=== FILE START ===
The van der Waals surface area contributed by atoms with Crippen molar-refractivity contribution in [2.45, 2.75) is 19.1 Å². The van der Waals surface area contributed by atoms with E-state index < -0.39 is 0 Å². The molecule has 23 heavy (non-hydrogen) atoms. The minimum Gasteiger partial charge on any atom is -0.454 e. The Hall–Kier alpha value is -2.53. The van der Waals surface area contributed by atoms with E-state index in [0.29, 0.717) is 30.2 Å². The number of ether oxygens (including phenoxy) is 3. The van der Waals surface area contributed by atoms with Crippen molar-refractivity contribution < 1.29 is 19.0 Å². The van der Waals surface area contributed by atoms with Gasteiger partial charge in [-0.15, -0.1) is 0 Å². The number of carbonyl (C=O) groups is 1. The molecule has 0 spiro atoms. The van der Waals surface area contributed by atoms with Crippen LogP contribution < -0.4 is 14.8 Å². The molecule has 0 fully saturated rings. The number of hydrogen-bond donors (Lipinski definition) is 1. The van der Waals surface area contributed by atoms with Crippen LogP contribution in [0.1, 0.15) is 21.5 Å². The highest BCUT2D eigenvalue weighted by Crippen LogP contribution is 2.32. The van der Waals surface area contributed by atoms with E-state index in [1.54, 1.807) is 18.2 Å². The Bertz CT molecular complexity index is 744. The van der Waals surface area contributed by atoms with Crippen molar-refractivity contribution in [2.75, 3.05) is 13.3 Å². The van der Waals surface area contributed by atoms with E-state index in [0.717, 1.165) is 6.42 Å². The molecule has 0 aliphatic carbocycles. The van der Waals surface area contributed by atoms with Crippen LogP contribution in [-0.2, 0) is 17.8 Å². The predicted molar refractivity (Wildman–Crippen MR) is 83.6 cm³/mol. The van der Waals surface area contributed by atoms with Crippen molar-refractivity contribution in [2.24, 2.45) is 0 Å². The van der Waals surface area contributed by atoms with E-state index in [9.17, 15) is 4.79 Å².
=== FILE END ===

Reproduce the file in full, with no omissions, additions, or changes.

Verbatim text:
The van der Waals surface area contributed by atoms with Crippen molar-refractivity contribution in [2.45, 2.75) is 19.1 Å². The van der Waals surface area contributed by atoms with E-state index < -0.39 is 0 Å². The molecule has 23 heavy (non-hydrogen) atoms. The minimum Gasteiger partial charge on any atom is -0.454 e. The Hall–Kier alpha value is -2.53. The van der Waals surface area contributed by atoms with E-state index in [0.29, 0.717) is 30.2 Å². The number of ether oxygens (including phenoxy) is 3. The van der Waals surface area contributed by atoms with Crippen molar-refractivity contribution < 1.29 is 19.0 Å². The van der Waals surface area contributed by atoms with Gasteiger partial charge in [-0.15, -0.1) is 0 Å². The number of carbonyl (C=O) groups is 1. The molecule has 0 spiro atoms. The van der Waals surface area contributed by atoms with Crippen LogP contribution < -0.4 is 14.8 Å². The molecule has 0 fully saturated rings. The number of hydrogen-bond donors (Lipinski definition) is 1. The van der Waals surface area contributed by atoms with Crippen LogP contribution in [0.1, 0.15) is 21.5 Å². The highest BCUT2D eigenvalue weighted by Crippen LogP contribution is 2.32. The van der Waals surface area contributed by atoms with E-state index in [1.54, 1.807) is 18.2 Å². The Bertz CT molecular complexity index is 744. The van der Waals surface area contributed by atoms with Crippen molar-refractivity contribution in [2.75, 3.05) is 13.3 Å². The van der Waals surface area contributed by atoms with E-state index in [0.717, 1.165) is 6.42 Å². The molecule has 0 aliphatic carbocycles. The van der Waals surface area contributed by atoms with Crippen LogP contribution in [-0.2, 0) is 17.8 Å². The predicted molar refractivity (Wildman–Crippen MR) is 83.6 cm³/mol. The van der Waals surface area contributed by atoms with Crippen molar-refractivity contribution in [2.24, 2.45) is 0 Å². The van der Waals surface area contributed by atoms with E-state index in [9.17, 15) is 4.79 Å².